Department of Economics
Market overreaction and underreaction: Tests of the directional and magnitude effects
We investigate whether the US equity market exhibits underreaction or overreaction. More specifically, we study the directional and magnitude effects associated with abnormal market reaction. The directional effect is the phenomenon that an extreme price movement will be followed by a price movement in the opposite (overreaction hypothesis) or same (underreaction hypothesis) direction. The magnitude effect is the phenomenon that the more extreme the initial price movement is, the greater the subsequent adjustment will be. In this article, we study both effects by considering extreme, medium and mild winner-loser portfolios. The directional effect is assessed by the profits generated by these portfolios, and the magnitude effect is assessed by comparing the difference in profits between these portfolios. Three tests are developed and applied to test the magnitude effect. Empirically we find support for both of these effects for extreme, medium and mild winner-loser portfolios. © 2013 Copyright Taylor and Francis Group, LLC.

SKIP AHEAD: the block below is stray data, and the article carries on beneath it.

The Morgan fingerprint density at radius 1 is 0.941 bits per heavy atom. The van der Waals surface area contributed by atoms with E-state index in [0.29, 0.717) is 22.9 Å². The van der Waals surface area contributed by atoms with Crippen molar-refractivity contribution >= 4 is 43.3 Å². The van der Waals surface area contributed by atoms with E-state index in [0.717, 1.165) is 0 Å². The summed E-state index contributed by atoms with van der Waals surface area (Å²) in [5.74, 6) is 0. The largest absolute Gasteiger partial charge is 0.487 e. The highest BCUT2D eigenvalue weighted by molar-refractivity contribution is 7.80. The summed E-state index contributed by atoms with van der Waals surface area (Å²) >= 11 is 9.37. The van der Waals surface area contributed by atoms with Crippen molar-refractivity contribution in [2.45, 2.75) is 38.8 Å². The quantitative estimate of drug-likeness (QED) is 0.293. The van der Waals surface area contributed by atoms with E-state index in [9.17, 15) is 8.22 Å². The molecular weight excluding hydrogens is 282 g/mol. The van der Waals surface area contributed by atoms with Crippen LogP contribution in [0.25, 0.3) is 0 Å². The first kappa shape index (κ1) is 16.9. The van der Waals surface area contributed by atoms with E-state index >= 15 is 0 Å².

contrarian strategy, directional effect, loser portfolio, magnitude effect, momentum strategy, overreaction hypothesis, underreaction hypothesis, winner portfolio
Source Publication Title
Applied Financial Economics
Taylor & Francis
Link to Publisher's Edition
Fabozzi, Frank J., Chun-Yip Fung, Kin Lam, and Wing-Keung Wong. "Market overreaction and underreaction: Tests of the directional and magnitude effects." Applied Financial Economics 23.18 (2013): 1469-1482.